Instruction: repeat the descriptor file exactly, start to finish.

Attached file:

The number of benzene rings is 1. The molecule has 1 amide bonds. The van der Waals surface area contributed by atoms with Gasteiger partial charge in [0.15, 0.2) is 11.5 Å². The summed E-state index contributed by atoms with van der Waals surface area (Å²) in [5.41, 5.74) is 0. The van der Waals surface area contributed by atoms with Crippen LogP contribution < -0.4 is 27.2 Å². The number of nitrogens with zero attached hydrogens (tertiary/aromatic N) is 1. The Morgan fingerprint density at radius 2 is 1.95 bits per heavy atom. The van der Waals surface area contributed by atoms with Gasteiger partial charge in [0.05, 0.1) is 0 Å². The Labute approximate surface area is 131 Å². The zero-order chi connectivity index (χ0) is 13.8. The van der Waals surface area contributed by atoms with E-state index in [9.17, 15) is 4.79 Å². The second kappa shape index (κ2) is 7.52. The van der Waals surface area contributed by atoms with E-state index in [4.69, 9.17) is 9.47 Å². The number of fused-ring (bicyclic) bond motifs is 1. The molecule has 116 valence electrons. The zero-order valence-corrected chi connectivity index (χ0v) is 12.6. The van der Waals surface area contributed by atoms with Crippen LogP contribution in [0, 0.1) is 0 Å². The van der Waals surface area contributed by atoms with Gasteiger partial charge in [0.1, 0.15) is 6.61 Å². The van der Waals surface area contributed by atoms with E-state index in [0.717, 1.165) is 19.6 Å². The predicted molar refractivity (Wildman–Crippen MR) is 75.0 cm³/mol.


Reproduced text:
The number of benzene rings is 1. The molecule has 1 amide bonds. The van der Waals surface area contributed by atoms with Gasteiger partial charge in [0.15, 0.2) is 11.5 Å². The summed E-state index contributed by atoms with van der Waals surface area (Å²) in [5.41, 5.74) is 0. The van der Waals surface area contributed by atoms with Crippen LogP contribution < -0.4 is 27.2 Å². The number of nitrogens with zero attached hydrogens (tertiary/aromatic N) is 1. The Morgan fingerprint density at radius 2 is 1.95 bits per heavy atom. The van der Waals surface area contributed by atoms with Gasteiger partial charge in [0.05, 0.1) is 0 Å². The Labute approximate surface area is 131 Å². The zero-order chi connectivity index (χ0) is 13.8. The van der Waals surface area contributed by atoms with E-state index in [9.17, 15) is 4.79 Å². The second kappa shape index (κ2) is 7.52. The van der Waals surface area contributed by atoms with E-state index in [4.69, 9.17) is 9.47 Å². The number of fused-ring (bicyclic) bond motifs is 1. The molecule has 116 valence electrons. The zero-order valence-corrected chi connectivity index (χ0v) is 12.6. The van der Waals surface area contributed by atoms with Crippen LogP contribution in [0, 0.1) is 0 Å². The van der Waals surface area contributed by atoms with Gasteiger partial charge in [0.1, 0.15) is 6.61 Å². The van der Waals surface area contributed by atoms with E-state index in [0.717, 1.165) is 19.6 Å². The predicted molar refractivity (Wildman–Crippen MR) is 75.0 cm³/mol.